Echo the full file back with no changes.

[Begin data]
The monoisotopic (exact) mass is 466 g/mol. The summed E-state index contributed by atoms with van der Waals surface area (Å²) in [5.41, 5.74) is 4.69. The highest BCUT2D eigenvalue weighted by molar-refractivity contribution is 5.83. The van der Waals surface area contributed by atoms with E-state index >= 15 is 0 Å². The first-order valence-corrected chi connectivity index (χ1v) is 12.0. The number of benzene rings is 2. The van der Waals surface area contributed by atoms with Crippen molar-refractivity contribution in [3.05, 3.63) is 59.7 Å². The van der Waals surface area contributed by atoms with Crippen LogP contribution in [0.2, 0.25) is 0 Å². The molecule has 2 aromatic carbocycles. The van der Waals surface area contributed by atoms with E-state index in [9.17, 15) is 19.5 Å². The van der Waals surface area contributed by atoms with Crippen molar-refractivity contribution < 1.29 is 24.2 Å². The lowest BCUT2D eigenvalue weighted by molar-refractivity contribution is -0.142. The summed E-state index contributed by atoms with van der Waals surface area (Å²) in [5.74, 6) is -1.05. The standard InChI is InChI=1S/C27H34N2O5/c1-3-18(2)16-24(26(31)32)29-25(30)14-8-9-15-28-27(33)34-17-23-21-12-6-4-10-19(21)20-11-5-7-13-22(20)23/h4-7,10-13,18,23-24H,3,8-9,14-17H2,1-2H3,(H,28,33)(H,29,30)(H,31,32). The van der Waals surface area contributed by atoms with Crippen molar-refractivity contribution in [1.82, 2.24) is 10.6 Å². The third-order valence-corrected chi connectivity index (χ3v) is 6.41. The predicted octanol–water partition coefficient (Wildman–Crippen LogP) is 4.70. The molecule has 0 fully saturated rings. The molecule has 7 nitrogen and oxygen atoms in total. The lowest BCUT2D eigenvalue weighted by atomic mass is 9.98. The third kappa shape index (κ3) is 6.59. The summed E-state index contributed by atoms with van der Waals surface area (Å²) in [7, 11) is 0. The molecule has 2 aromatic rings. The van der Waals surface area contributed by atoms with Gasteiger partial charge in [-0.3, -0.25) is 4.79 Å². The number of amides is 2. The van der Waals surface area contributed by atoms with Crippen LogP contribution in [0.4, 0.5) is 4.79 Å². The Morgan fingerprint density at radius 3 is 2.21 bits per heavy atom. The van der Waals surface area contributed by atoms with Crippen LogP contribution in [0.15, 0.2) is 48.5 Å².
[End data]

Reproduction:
The monoisotopic (exact) mass is 466 g/mol. The summed E-state index contributed by atoms with van der Waals surface area (Å²) in [5.41, 5.74) is 4.69. The highest BCUT2D eigenvalue weighted by molar-refractivity contribution is 5.83. The van der Waals surface area contributed by atoms with E-state index >= 15 is 0 Å². The first-order valence-corrected chi connectivity index (χ1v) is 12.0. The number of benzene rings is 2. The van der Waals surface area contributed by atoms with Crippen molar-refractivity contribution in [3.05, 3.63) is 59.7 Å². The van der Waals surface area contributed by atoms with Crippen LogP contribution in [0.2, 0.25) is 0 Å². The molecule has 2 aromatic carbocycles. The van der Waals surface area contributed by atoms with E-state index in [9.17, 15) is 19.5 Å². The van der Waals surface area contributed by atoms with Crippen molar-refractivity contribution < 1.29 is 24.2 Å². The lowest BCUT2D eigenvalue weighted by molar-refractivity contribution is -0.142. The summed E-state index contributed by atoms with van der Waals surface area (Å²) in [5.74, 6) is -1.05. The standard InChI is InChI=1S/C27H34N2O5/c1-3-18(2)16-24(26(31)32)29-25(30)14-8-9-15-28-27(33)34-17-23-21-12-6-4-10-19(21)20-11-5-7-13-22(20)23/h4-7,10-13,18,23-24H,3,8-9,14-17H2,1-2H3,(H,28,33)(H,29,30)(H,31,32). The van der Waals surface area contributed by atoms with Crippen molar-refractivity contribution in [1.82, 2.24) is 10.6 Å². The third-order valence-corrected chi connectivity index (χ3v) is 6.41. The predicted octanol–water partition coefficient (Wildman–Crippen LogP) is 4.70. The molecule has 0 fully saturated rings. The molecule has 7 nitrogen and oxygen atoms in total. The lowest BCUT2D eigenvalue weighted by atomic mass is 9.98. The third kappa shape index (κ3) is 6.59. The summed E-state index contributed by atoms with van der Waals surface area (Å²) in [7, 11) is 0. The molecule has 2 aromatic rings. The van der Waals surface area contributed by atoms with Gasteiger partial charge in [-0.3, -0.25) is 4.79 Å². The number of amides is 2. The van der Waals surface area contributed by atoms with Crippen LogP contribution in [0.4, 0.5) is 4.79 Å². The Morgan fingerprint density at radius 3 is 2.21 bits per heavy atom. The van der Waals surface area contributed by atoms with Crippen LogP contribution in [0.15, 0.2) is 48.5 Å².